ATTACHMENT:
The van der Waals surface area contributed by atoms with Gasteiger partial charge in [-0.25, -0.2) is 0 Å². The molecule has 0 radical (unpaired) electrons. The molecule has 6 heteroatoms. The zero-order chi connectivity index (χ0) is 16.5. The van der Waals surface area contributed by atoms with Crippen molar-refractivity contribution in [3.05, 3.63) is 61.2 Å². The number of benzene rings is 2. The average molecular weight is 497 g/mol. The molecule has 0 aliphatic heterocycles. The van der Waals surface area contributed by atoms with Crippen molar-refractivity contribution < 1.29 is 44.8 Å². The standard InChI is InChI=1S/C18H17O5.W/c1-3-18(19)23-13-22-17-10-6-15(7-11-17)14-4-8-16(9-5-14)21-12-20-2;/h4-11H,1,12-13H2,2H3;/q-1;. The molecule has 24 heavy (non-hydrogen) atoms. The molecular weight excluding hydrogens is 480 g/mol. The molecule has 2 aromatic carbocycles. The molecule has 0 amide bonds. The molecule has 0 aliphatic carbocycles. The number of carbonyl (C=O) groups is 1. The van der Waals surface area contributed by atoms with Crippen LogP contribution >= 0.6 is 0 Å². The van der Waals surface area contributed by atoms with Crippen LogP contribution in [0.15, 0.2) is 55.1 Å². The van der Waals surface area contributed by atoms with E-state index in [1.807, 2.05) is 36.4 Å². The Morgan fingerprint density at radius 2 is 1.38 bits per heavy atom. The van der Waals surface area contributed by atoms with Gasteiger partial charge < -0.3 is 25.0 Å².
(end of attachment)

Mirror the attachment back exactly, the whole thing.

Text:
The van der Waals surface area contributed by atoms with Gasteiger partial charge in [-0.25, -0.2) is 0 Å². The molecule has 0 radical (unpaired) electrons. The molecule has 6 heteroatoms. The zero-order chi connectivity index (χ0) is 16.5. The van der Waals surface area contributed by atoms with Crippen molar-refractivity contribution in [3.05, 3.63) is 61.2 Å². The number of benzene rings is 2. The average molecular weight is 497 g/mol. The molecule has 0 aliphatic heterocycles. The van der Waals surface area contributed by atoms with Crippen molar-refractivity contribution < 1.29 is 44.8 Å². The standard InChI is InChI=1S/C18H17O5.W/c1-3-18(19)23-13-22-17-10-6-15(7-11-17)14-4-8-16(9-5-14)21-12-20-2;/h4-11H,1,12-13H2,2H3;/q-1;. The molecule has 24 heavy (non-hydrogen) atoms. The molecular weight excluding hydrogens is 480 g/mol. The molecule has 2 aromatic carbocycles. The molecule has 0 amide bonds. The molecule has 0 aliphatic carbocycles. The number of carbonyl (C=O) groups is 1. The van der Waals surface area contributed by atoms with Crippen LogP contribution >= 0.6 is 0 Å². The van der Waals surface area contributed by atoms with Crippen LogP contribution in [0.15, 0.2) is 55.1 Å². The van der Waals surface area contributed by atoms with E-state index in [1.807, 2.05) is 36.4 Å². The Morgan fingerprint density at radius 2 is 1.38 bits per heavy atom. The van der Waals surface area contributed by atoms with Gasteiger partial charge < -0.3 is 25.0 Å².